HELENA — The Montana House voted 89-11 Monday to override Gov. Greg Gianforte’s veto of a bill giving the Legislature more power to second-guess administrative rules issued by state agencies, following a similarly unanimous vote by the Montana Senate last week.
The override vote, which required two-third majorities in each chamber to succeed, is apparently the first time since 2003 that a Montana governor’s veto has been successfully challenged by the Legislature.
The bill in question, Senate Bill 227, makes it easier for the Republican-controlled Legislature to repeal administrative rules created by state agencies. Under current law, bills intended to repeal those rules can be vetoed by the governor. SB 227, sponsored by Sen. Steve Fitzpatrick, R-Great Falls, would let lawmakers instead repeal administrative rules with legislative resolutions, which aren’t subject to the governor’s veto power.
Administrative rules are routinely enacted as state agencies flesh out the details of laws and state programs approved by the Legislature, which meets every other year. Supporters of SB 227, which passed both legislative chambers by comfortable margins, say it gives the Legislature a tool to ensure that agencies are enacting laws in ways that reflect lawmakers’ intent.
The governor, a Republican, vetoed the bill April 8, arguing that it intrudes into his office’s authority over state agencies.
“SB 227 is an unlawful violation of the separations of powers,” Gianforte wrote. “It attempts to remove from the governor, the chief executive officer of the state with the final authority over the rulemaking activities of the executive branch, the power to approve or disapprove the legislature’s review of the administrative rules implemented by the executive branch.”
The veto was Gianforte’s first since taking office in January. His office didn’t respond immediately to a request for comment Monday.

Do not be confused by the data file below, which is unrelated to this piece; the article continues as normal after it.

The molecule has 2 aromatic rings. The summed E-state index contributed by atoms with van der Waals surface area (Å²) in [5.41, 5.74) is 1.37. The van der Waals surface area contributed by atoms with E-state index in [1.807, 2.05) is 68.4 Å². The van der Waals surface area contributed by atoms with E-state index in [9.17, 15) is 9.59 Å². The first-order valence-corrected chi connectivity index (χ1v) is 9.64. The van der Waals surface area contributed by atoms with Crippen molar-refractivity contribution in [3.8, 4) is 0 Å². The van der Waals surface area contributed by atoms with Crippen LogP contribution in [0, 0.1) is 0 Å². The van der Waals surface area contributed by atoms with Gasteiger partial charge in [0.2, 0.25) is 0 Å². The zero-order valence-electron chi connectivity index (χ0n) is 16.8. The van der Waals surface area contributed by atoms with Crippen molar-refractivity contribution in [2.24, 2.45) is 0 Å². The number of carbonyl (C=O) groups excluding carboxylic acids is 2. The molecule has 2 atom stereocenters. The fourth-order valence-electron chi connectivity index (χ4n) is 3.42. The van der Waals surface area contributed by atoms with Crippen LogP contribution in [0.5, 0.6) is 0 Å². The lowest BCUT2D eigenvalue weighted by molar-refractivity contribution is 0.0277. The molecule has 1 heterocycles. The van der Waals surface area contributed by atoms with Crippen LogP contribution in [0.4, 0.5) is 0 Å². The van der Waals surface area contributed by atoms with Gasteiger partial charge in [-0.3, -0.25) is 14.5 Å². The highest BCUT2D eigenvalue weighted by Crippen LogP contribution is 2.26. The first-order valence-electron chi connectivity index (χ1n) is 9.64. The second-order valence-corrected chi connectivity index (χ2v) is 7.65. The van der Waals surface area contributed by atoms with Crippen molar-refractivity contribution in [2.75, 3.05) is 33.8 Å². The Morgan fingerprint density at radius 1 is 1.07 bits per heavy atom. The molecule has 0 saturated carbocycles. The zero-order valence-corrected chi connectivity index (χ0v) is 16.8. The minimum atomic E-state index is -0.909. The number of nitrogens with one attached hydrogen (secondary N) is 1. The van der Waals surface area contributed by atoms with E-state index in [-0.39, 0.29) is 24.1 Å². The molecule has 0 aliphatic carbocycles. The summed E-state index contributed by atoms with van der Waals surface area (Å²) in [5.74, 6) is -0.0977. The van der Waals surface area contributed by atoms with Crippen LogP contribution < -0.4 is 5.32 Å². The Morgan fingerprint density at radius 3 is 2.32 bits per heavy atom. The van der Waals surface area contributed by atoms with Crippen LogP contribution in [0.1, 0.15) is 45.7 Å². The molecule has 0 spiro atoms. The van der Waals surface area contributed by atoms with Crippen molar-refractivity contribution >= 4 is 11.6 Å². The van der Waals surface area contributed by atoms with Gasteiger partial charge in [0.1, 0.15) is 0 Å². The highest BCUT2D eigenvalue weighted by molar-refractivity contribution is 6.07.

Legislative Services Director Sue Fox said Monday that her records indicate the last time lawmakers pre-empted a Montana governor’s veto was likely 2003. That year, the Republican-controlled House and Senate voted to override Republican Gov. Judy Martz’s veto of that session’s Senate Bill 46, which eliminated a requirement that counties put large public works projects out for competitive bids.Lawmakers have made a number of unsuccessful veto override attempts in more recent sessions, which have largely involved Democratic governors and Republican-controlled legislatures. In 2019, for example, Democratic Gov. Steve Bullock vetoed 36 bills. Lawmakers attempted unsuccessfully to override eight of those vetoes via mail polls after the legislative session had ended.
The Montana Department of Environmental Quality has asked a judge to dismiss its ‘bad actor’ case against the CEO of Hecla Mining Co., which is trying to develop two copper and silver mines in Lincoln County.
The Office of Public Instruction has convened two task forces to review the regulations governing teacher preparation and licensing. It’s a routine process, but with many Montana schools struggling to fill teaching positions, it could have a major impact on K-12 education in the state.
The ACLU of Montana filed a lawsuit Thursday against the Montana Office of Public Instruction on behalf of tribes, parents and students. The challenge alleges that state education officials have failed to live up to their constitutional Indian education mandate.